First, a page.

October - December 2006 Vol 2 Issue 11
Brainwave      Insight      Technova      Perspective      X'Pressions     


Opportunities unfurling………….
………….Outsourcing moneymaking !!!

Indian economy is growing leaps and bounds as far as matter of outsourcing is concerned whether it is in pharmaceuticals, engineering services, legal support or any other .Patent outsourcing includes technical research, proof reading, prior article search, drafting patent application, patent amendments among others. This includes a huge amount of research for patents being filed in US courts. Some Indian companies have already targeted the opportunity, specialising in patent outsourcing.

India can now boast about its graduates who are in great demand by the various outsourcing companies as being having an edge over their foreign counterparts in the respect of education , diligence, and payments. While major firms in the US quote up to $15,000 for preparing and filing a patent application, companies based in India deliver the same work for $2,500-3,500 in India. This allows companies to file additional patents within the same budgets. Thus there are vast opportunities with good salary to the Indian youth who are well educated and inspite of that do not get jobs of their satisfaction. This does not implies that they become just money making dummies but they also have research opportunity open for them at the same time. Here, a brief review on the pharmaceutical ( CROs ) and legal outsourcing ( LPOs ) is being summarized .

The Indian pharma industry has strengthen the economy a great deal in a very short time. Today the pinnacles in the sensex have been greatly contributed by the pharmaceutical industry. Emphasizing here on the trends of outsourcing which has crept into the pharma industry as well is now a big resource generator for the Indian economy .

And as multinational drug companies in the United States and Western Europe look east to outsource research and clinical trial activities, countries such as India will gain proficiency and expertise, assisting its move from generic and specialty contract manufacturing to innovative drug discovery and development in its own right, setting the stage for increased global competition.

India's pharmaceutical companies are shifting from "business-driven research to research-driven business".The next 12 to 24 months represent a turning point in India's pharmaceutical industry and its integration into the global market.

India has long been a formidable player in pharmaceutical manufacturing, with Indian companies producing some 22% of the world's supply of generic drugs, according to the Indian Pharmaceutical Alliance (IPA). By 2007, India will capture a third of the world's generic drug business, predicts the IPA, which represents India's 13 leading pharmaceutical companies, including Ranbaxy Laboratories Ltd., New Delhi, (the country's largest, with $1 billion in annual revenues), Dr. Reddy's Laboratories Ltd., Hyderabad, and Nicholas Piramal India Ltd., Mumbai.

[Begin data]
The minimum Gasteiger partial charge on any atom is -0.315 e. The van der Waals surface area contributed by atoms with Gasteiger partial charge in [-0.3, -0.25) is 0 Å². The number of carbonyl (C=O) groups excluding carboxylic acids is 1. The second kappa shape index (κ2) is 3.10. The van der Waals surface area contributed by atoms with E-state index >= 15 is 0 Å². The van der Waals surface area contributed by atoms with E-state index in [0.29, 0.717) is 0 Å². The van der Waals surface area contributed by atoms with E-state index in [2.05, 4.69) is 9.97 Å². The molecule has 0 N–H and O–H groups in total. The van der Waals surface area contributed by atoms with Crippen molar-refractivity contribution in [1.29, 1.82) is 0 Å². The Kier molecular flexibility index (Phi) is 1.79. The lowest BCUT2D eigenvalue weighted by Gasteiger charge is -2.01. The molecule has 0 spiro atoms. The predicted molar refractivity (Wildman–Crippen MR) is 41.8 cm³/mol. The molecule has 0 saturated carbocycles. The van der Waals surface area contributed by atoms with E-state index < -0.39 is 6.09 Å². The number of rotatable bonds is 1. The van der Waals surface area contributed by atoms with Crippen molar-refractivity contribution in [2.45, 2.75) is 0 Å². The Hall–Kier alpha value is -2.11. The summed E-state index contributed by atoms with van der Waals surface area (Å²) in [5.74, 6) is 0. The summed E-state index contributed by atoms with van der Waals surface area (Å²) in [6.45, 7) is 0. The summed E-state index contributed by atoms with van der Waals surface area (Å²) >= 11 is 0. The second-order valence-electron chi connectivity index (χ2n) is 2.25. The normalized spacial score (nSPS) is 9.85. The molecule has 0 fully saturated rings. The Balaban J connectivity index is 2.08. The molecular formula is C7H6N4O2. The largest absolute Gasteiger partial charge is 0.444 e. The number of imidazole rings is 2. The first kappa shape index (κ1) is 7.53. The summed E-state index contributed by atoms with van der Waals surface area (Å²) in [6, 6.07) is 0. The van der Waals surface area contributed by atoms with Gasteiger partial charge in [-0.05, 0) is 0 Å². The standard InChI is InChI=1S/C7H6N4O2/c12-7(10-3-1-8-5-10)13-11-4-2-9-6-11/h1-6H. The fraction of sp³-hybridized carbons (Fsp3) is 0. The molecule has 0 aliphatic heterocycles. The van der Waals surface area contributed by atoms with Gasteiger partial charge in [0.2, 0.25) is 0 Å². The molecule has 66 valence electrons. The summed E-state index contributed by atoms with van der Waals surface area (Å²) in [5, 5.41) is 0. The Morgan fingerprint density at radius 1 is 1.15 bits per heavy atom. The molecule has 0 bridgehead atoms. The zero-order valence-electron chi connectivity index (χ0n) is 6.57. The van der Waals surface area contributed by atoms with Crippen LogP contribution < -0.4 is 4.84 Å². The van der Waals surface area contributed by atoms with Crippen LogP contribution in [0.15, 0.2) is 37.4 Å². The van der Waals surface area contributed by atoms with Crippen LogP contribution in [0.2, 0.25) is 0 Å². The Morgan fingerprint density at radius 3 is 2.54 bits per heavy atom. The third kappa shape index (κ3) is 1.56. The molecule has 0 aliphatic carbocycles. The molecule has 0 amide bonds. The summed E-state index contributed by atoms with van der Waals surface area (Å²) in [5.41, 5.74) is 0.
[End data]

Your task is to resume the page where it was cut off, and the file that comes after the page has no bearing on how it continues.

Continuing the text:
Indian companies were responsible for submitting nearly 21% (73 of 350) of all abbreviated new drug applications (ANDAs) to the FDA last year. This is expected to increase to about a third of the anticipated 500 ANDAs this year, according to a report by Credit Lyonnais Securities. Indian companies also accounted for 25% of submissions to FDA's Drug Master File (DMF) in the fourth quarter of 2003. DMF approval is a prerequisite for exporting a drug to the United States. The DMF filing gives details about a company's facilities for manufacturing, processing, and storing drugs.

India's expected climb up the value chain from generic and contract manufacturing to innovative drug discovery is based on a confluence of circumstances, including India's agreement to honor international patent laws and intellectual property rights starting next year. When this happens, other companies will be more willing to enter into collaborative R&D arrangements once the threat of legal copying is removed. Another major advantage India has is its 3 to 4 million scientists, the second largest concentration in the world following the United States. Many of these scientists are English-speaking, and most are willing to work for a fifth of the salary of their counterparts in the West.